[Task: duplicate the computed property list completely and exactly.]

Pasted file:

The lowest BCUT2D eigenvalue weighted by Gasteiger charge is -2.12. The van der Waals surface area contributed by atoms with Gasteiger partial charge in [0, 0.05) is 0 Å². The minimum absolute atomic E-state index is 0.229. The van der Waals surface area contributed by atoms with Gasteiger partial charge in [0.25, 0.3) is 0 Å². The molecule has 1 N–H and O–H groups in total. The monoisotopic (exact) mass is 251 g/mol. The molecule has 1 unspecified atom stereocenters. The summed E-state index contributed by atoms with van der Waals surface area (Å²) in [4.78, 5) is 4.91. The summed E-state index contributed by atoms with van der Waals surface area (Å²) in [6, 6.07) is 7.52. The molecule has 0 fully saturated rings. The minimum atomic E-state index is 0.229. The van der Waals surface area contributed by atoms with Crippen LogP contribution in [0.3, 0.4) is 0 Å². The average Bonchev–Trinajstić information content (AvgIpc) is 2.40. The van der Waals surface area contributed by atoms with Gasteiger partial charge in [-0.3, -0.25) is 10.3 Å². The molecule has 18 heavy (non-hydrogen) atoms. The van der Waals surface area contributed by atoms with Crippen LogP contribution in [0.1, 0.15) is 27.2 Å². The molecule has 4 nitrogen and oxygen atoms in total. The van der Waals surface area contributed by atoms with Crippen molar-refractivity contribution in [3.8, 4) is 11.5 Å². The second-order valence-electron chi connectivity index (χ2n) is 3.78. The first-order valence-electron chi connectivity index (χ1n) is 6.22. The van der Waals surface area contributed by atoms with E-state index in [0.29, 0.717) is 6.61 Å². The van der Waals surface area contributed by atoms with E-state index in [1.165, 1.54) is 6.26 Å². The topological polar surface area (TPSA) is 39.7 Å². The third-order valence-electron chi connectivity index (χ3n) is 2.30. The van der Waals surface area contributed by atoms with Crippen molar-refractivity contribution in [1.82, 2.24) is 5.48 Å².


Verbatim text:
The lowest BCUT2D eigenvalue weighted by Gasteiger charge is -2.12. The van der Waals surface area contributed by atoms with Gasteiger partial charge in [0, 0.05) is 0 Å². The minimum absolute atomic E-state index is 0.229. The van der Waals surface area contributed by atoms with Gasteiger partial charge in [0.25, 0.3) is 0 Å². The molecule has 1 N–H and O–H groups in total. The monoisotopic (exact) mass is 251 g/mol. The molecule has 1 unspecified atom stereocenters. The summed E-state index contributed by atoms with van der Waals surface area (Å²) in [4.78, 5) is 4.91. The summed E-state index contributed by atoms with van der Waals surface area (Å²) in [6, 6.07) is 7.52. The molecule has 0 fully saturated rings. The minimum atomic E-state index is 0.229. The van der Waals surface area contributed by atoms with Crippen LogP contribution in [0.3, 0.4) is 0 Å². The average Bonchev–Trinajstić information content (AvgIpc) is 2.40. The van der Waals surface area contributed by atoms with Gasteiger partial charge in [-0.3, -0.25) is 10.3 Å². The molecule has 18 heavy (non-hydrogen) atoms. The van der Waals surface area contributed by atoms with Crippen LogP contribution in [0.1, 0.15) is 27.2 Å². The molecule has 4 nitrogen and oxygen atoms in total. The van der Waals surface area contributed by atoms with Crippen molar-refractivity contribution in [3.8, 4) is 11.5 Å². The second-order valence-electron chi connectivity index (χ2n) is 3.78. The first-order valence-electron chi connectivity index (χ1n) is 6.22. The van der Waals surface area contributed by atoms with E-state index in [0.29, 0.717) is 6.61 Å². The van der Waals surface area contributed by atoms with E-state index in [1.165, 1.54) is 6.26 Å². The topological polar surface area (TPSA) is 39.7 Å². The third-order valence-electron chi connectivity index (χ3n) is 2.30. The van der Waals surface area contributed by atoms with Crippen molar-refractivity contribution in [1.82, 2.24) is 5.48 Å².